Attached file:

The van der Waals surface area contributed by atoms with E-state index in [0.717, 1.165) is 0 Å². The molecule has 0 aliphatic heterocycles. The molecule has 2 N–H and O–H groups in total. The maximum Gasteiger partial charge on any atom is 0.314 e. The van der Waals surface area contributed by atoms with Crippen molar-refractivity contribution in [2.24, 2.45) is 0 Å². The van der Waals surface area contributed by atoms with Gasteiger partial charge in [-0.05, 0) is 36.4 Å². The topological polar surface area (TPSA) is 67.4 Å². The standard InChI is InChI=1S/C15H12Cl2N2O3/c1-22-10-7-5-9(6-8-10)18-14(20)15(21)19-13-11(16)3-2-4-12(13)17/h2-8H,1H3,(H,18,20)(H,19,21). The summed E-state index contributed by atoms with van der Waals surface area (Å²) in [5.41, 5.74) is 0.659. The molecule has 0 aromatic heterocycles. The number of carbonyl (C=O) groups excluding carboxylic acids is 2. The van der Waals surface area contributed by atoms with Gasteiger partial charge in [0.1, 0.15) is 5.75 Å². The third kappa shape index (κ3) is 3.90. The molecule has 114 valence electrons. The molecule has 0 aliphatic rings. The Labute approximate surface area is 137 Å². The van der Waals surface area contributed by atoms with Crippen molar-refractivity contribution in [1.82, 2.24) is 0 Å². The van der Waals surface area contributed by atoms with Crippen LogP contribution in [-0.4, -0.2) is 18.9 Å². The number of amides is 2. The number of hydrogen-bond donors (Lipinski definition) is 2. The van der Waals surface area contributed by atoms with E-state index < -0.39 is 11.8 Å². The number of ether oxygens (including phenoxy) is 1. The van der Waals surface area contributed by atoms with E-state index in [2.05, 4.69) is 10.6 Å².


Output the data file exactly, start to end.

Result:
The van der Waals surface area contributed by atoms with E-state index in [0.717, 1.165) is 0 Å². The molecule has 0 aliphatic heterocycles. The molecule has 2 N–H and O–H groups in total. The maximum Gasteiger partial charge on any atom is 0.314 e. The van der Waals surface area contributed by atoms with Crippen molar-refractivity contribution in [2.24, 2.45) is 0 Å². The van der Waals surface area contributed by atoms with Gasteiger partial charge in [-0.05, 0) is 36.4 Å². The topological polar surface area (TPSA) is 67.4 Å². The standard InChI is InChI=1S/C15H12Cl2N2O3/c1-22-10-7-5-9(6-8-10)18-14(20)15(21)19-13-11(16)3-2-4-12(13)17/h2-8H,1H3,(H,18,20)(H,19,21). The summed E-state index contributed by atoms with van der Waals surface area (Å²) in [5.41, 5.74) is 0.659. The molecule has 0 aromatic heterocycles. The number of carbonyl (C=O) groups excluding carboxylic acids is 2. The van der Waals surface area contributed by atoms with Gasteiger partial charge in [0.1, 0.15) is 5.75 Å². The third kappa shape index (κ3) is 3.90. The molecule has 114 valence electrons. The molecule has 0 aliphatic rings. The Labute approximate surface area is 137 Å². The van der Waals surface area contributed by atoms with Crippen molar-refractivity contribution in [1.82, 2.24) is 0 Å². The van der Waals surface area contributed by atoms with Crippen LogP contribution in [-0.4, -0.2) is 18.9 Å². The number of amides is 2. The number of hydrogen-bond donors (Lipinski definition) is 2. The van der Waals surface area contributed by atoms with E-state index < -0.39 is 11.8 Å². The number of ether oxygens (including phenoxy) is 1. The van der Waals surface area contributed by atoms with E-state index in [2.05, 4.69) is 10.6 Å².